I was excited to read that this month’s Kitchen Bootcamp challenge was braising and stewing. There’s nothing like a little braising to tender up even the toughest cut of meat and who doesn’t like a good stew in the winter?
I was a little bit inspired by a couple of things this month – firstly, our recent trip to Mexico where the salsas can truly elevate plain dishes to new heights of tasty and secondly, by some sad looking tomatillos languishing in the bottom of our crisper. I found a wonderful recipe for New Mexican Green Chile Stew as I perused Chapter 23 of The Professional Chef, calling for only a very few ingredients and knew that my tomatillos would have a happy home in the salsa which originally called just for Anaheim chiles and jalapeño peppers.
It’s a simple recipe, despite all the steps – as with the wonderful ratatouille I made last year from The Professional Chef, each different ingredient is prepared on its own (or nearly) which means everything is correctly cooked and when you mix them all together you get a perfect marriage of flavours without some ingredients being over or under-cooked. Like most stews, it’s a dish that tastes better the next day and freezes well, developing the flavour even more.
adapted from The Professional Chef, page 657
Ingredients makes 10 servings
227g white beans, soaked overnight
1.6kg pork shoulder, medium dice
2.4 litres chicken stock
680g Anaheim peppers (we used Banana peppers), halved lengthwise
6 small tomatillos, washed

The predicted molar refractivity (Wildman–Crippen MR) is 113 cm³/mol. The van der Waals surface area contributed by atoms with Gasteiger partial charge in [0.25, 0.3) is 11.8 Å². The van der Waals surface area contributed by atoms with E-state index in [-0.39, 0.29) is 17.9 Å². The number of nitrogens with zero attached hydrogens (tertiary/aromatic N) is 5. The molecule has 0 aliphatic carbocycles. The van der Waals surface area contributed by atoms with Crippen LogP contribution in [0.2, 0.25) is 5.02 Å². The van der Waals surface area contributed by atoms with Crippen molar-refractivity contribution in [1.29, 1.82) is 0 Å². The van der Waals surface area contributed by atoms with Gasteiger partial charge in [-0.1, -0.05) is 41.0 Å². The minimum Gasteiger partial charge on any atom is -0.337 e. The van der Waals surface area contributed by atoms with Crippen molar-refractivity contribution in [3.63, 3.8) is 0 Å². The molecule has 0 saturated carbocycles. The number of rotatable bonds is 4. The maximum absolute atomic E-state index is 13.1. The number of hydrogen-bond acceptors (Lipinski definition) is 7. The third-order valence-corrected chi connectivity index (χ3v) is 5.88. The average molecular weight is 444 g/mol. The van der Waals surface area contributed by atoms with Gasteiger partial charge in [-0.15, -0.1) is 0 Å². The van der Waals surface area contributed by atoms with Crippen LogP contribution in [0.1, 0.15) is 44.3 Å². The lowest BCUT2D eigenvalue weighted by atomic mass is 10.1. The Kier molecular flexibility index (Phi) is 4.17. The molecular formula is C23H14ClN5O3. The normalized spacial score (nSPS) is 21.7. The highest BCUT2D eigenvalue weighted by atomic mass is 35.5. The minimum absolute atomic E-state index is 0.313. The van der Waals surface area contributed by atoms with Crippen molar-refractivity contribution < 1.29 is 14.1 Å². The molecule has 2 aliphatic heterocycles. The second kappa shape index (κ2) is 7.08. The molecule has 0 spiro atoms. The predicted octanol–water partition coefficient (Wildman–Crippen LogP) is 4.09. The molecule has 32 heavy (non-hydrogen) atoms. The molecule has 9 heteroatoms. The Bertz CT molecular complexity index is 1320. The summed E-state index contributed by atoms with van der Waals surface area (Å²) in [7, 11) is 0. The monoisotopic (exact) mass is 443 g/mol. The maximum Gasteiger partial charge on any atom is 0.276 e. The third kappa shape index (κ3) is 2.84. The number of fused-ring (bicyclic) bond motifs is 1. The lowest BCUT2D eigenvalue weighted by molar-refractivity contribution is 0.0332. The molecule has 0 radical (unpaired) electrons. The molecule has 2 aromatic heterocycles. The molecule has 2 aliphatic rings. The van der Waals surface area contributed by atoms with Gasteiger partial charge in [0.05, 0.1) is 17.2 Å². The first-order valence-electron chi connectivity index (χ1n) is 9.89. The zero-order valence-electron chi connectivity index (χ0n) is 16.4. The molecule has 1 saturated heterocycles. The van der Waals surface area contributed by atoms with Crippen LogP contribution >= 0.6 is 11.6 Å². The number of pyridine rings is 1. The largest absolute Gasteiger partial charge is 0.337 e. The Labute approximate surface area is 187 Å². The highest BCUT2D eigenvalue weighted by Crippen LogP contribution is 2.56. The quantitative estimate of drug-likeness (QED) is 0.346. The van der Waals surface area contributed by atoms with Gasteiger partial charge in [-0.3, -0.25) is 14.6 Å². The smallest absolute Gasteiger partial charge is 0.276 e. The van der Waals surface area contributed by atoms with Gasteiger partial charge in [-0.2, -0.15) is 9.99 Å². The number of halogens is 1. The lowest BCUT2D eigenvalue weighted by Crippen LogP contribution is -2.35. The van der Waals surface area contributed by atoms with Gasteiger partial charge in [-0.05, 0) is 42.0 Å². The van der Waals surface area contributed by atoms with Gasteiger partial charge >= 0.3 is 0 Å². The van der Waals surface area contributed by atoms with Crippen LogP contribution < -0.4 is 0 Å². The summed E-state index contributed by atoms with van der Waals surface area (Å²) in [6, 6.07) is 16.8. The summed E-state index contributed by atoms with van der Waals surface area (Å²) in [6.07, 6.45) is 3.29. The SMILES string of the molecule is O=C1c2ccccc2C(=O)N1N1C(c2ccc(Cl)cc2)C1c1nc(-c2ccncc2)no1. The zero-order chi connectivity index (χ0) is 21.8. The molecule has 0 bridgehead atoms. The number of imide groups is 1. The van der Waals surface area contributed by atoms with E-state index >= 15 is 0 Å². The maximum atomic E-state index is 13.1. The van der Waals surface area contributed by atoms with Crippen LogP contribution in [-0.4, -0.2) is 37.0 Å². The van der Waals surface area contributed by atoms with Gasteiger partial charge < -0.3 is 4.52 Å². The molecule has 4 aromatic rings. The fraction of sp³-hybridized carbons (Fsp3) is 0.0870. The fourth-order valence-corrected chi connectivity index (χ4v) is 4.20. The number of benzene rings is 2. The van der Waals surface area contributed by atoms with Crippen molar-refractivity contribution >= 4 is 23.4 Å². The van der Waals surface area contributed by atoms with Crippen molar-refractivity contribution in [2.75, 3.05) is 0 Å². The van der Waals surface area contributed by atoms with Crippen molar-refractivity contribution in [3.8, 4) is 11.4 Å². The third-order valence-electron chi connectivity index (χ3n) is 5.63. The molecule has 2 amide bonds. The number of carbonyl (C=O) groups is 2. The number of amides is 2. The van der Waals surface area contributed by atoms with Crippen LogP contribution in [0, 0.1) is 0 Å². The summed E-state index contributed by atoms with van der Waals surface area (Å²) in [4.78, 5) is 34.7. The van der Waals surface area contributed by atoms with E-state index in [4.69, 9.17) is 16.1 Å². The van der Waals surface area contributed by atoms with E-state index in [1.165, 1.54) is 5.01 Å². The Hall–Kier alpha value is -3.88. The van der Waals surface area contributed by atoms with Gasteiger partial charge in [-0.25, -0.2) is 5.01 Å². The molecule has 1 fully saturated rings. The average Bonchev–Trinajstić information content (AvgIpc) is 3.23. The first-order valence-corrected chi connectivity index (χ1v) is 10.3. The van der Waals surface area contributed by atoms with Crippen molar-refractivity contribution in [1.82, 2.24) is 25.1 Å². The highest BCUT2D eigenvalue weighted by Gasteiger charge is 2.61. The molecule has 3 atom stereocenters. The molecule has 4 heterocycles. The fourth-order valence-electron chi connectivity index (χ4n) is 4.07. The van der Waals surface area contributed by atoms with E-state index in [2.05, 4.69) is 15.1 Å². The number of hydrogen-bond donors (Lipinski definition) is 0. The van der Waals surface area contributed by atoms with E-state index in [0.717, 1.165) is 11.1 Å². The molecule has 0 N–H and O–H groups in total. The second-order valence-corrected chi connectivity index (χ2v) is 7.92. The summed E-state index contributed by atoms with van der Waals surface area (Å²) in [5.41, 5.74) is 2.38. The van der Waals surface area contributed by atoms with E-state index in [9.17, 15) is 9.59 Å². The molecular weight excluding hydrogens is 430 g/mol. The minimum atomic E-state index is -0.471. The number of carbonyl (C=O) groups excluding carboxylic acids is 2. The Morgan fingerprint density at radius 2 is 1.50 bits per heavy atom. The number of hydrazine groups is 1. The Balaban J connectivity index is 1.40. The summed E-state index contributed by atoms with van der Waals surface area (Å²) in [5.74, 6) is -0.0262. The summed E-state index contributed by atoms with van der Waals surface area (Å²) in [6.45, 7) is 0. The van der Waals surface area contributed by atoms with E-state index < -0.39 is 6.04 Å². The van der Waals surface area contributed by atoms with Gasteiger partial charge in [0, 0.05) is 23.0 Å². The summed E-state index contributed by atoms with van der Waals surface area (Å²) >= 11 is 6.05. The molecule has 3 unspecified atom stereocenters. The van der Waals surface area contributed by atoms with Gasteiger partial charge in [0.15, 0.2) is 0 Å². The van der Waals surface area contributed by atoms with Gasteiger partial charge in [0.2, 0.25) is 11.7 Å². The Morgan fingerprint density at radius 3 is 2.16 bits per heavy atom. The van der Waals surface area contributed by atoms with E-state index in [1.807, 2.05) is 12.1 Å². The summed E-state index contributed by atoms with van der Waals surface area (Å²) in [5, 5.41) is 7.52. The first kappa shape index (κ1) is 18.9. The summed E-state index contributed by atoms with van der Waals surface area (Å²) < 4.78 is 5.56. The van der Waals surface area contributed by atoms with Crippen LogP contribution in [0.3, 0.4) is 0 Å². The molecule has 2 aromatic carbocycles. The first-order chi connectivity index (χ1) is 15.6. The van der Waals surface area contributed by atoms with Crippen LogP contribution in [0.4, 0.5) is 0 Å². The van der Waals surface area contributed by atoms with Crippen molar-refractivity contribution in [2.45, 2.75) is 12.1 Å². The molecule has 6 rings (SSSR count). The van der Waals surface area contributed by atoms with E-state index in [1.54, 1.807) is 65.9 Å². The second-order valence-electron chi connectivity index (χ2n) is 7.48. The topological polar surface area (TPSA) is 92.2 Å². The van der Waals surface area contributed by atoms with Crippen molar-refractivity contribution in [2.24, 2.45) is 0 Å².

30ml vegetable oil
340g onions, small dice
28g minced garlic (about a tablespoon)
900g potatoes, medium dice
45g jalapeño peppers, seeded
a handful of chipped cilantro
pepper and salt, to taste
cilantro sprigs, to garnish
Place the beans in a saucepan and cover with water. Bring to a boil then simmer on low-medium heat for about an hour, or until most of the liquid has evaporated. Beans should be completely tender.
Meanwhile, while the beans are cooking, bring a large pot of water to the boil and blanch the pork for about 5 minutes, skimming the scum that rises to the surface. This step ensures you have removed any impurities. Drain and rinse the pork and set aside.
Add stock to a large pot and add the pork, potatoes and beans. Simmer on low heat for about 90 minutes. Pork should be extremely tender.
Place peppers and tomatillos flesh side down on an oven tray and broil on high until the skin is blackened. Place them in a bowl and cover them with plastic wrap – this will “steam” them and allow for easier peeling. Peel and remove the seeds of the peppers and the flesh of the tomatillos. Place tomatillo and jalapeno flesh in a blender. Add the jalapenos and chopped cilantro to the roasted peppers and purée until as smooth as you like. (I used the attachment on my immersion blender, perfect for little quantities of salsa!)
Heat oil in a sauté pan over a medium-high heat. Add onions and garlic and fry until onions are translucent – approximately 5 minutes. Add the onions and garlic to the pork mixture. If there is still a lot of liquid, reduce the heat to very low and continue to cook, uncovered until the stew has reached the desired consistency. Season with salt and pepper to taste.
We served this stew the following day – it’s one of those that gets better with age – and to store it, I alternated layers of the pork/potato and the salsa. This allowed for the flavour of the salsa to permeate the otherwise bland stew. To serve, make sure you have a bit of each layer and garnish with fresh cilantro sprigs.